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Home > Blogs > Moorad Choudhry > FOMC and optimism: an uber-dove at the helm means markets are only going up in 2014

FOMC and optimism: an uber-dove at the helm means markets are only going up in 2014

FOMC and optimism: an uber-dove at the helm means markets are only going up in 2014 Moorad Choudhry

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Last week, a senior monetary policy committee member at the Bank of England (BoE) remarked that when interest rates start to rise it’s good news, because it means that the economy is growing at a pace that warrants action to reign it in, so to speak. That is 100% right. The UK economy has started to look quite positive as Q1 has progressed, and all the signs – unemployment, GDP growth estimate, retail sales, and house prices, to name a few – suggest that optimism is back. The Chancellor (Finance Minister to non-British readers) recently spoke about raising the minimum wage – and he’s from the right-wing Conservative party! So we're agreed that when the BoE does eventually start to raise rates - which I would expect towards the end of 2015 - it’s a sign for markets to push on.

Is it any different for the US economy? In theory, no. A rate rise from the Federal Reserve would be for the same reason: the central bank deciding that the economy was strong enough to withstand higher interest rates, thus suggesting it was on a sustainable growth path. And that would only come after starting to wind down quantitative easing (QE).

So why will a doveish statement from the forthcoming Federal Open Market Committee (FOMC) and its Chair, Ms Janet Yellen, trigger a further upward surge in equity markets? Because of the paradox that has been in place since 2008-09 of central banks and the public sector underpinning the private sector. Equity investors have never had it so good - when prices rise, they’re happy; and when prices fall, the central banks step in with zero rates and QE to raise prices again, and they’re happy. So “more of the same” at the forthcoming FOMC meeting this week means more stock market highs.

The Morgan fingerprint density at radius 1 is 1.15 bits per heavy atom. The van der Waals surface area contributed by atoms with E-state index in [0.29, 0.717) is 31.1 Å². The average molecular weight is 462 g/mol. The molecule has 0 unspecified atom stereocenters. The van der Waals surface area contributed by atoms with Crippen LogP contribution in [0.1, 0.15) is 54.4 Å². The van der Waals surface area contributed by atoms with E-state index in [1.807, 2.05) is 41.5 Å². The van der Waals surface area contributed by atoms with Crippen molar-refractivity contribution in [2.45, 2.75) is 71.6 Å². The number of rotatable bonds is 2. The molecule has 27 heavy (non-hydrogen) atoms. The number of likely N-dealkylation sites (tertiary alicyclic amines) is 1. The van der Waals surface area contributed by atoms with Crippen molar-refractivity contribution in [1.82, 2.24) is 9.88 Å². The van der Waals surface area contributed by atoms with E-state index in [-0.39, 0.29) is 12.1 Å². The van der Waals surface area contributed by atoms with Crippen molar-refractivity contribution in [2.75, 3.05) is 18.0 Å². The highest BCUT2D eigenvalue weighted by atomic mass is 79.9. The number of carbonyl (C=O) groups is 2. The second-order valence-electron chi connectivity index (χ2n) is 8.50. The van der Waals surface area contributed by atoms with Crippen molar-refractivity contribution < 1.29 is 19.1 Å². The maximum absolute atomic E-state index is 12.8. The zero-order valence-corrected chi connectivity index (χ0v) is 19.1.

There is a more interesting twist to this FOMC meeting: what to do about the “forward guidance” part and the linkage to the level of unemployment. You don’t want to get me started on forward guidance, which to me lacks a certain robustness as a concept (and the linkage to unemployment is even more illogical), but we have what we have, and the Fed had previously cited a rate of 6.5% as their trigger point. But the US unemployment rate is now at 6.7% - so what to do?

Whatever the outcome, whether some re-alignment to a lower jobless rate or weakening of the linkage itself, both rates and QE are not going anywhere fast for now. So the markets can, and will, push on after the FOMC. The US Treasury curve should steepen in the 0-5 year area, but the long end will stay down so the curve will become more humped, as bond investors react to short-dated rates not moving for now, and rates rising in 2015-16.

One caveat of course, and that is Ukraine. If that stand-off gets warmer or turns hot, flight-to-quality will be back and we will have to start all over again. It would also extend the period when rates stay at zero and QE stays at current levels.

But in the meantime - come on in, the water’s lovely.


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Tags: Bank of England , BoE , equity investor , equity market , Federal Open Market Committee , FOMC , forward guidance , interest rates , Janet Yellen , QE , quantitative easing , Ukraine , unemployment , US Treasury
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